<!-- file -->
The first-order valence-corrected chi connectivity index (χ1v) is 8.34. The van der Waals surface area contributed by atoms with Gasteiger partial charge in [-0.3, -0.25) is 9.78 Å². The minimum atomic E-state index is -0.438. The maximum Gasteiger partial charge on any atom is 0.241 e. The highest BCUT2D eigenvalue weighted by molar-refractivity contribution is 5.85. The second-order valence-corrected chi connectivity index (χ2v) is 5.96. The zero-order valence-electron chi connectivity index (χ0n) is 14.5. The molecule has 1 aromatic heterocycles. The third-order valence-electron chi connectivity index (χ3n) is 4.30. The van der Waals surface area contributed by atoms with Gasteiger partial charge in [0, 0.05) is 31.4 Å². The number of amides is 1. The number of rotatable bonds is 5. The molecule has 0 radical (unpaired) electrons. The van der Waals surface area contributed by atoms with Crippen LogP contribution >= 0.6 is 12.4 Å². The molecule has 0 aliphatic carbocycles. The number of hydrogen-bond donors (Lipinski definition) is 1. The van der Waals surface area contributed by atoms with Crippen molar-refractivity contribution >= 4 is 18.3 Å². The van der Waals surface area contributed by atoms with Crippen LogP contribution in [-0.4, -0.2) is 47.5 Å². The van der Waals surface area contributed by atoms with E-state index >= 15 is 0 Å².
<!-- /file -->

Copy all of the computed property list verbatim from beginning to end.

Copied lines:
The first-order valence-corrected chi connectivity index (χ1v) is 8.34. The van der Waals surface area contributed by atoms with Gasteiger partial charge in [-0.3, -0.25) is 9.78 Å². The minimum atomic E-state index is -0.438. The maximum Gasteiger partial charge on any atom is 0.241 e. The highest BCUT2D eigenvalue weighted by molar-refractivity contribution is 5.85. The second-order valence-corrected chi connectivity index (χ2v) is 5.96. The zero-order valence-electron chi connectivity index (χ0n) is 14.5. The molecule has 1 aromatic heterocycles. The third-order valence-electron chi connectivity index (χ3n) is 4.30. The van der Waals surface area contributed by atoms with Gasteiger partial charge in [0, 0.05) is 31.4 Å². The number of amides is 1. The number of rotatable bonds is 5. The molecule has 0 radical (unpaired) electrons. The van der Waals surface area contributed by atoms with Crippen LogP contribution >= 0.6 is 12.4 Å². The molecule has 0 aliphatic carbocycles. The number of hydrogen-bond donors (Lipinski definition) is 1. The van der Waals surface area contributed by atoms with Crippen molar-refractivity contribution >= 4 is 18.3 Å². The van der Waals surface area contributed by atoms with Crippen LogP contribution in [-0.4, -0.2) is 47.5 Å². The van der Waals surface area contributed by atoms with E-state index >= 15 is 0 Å².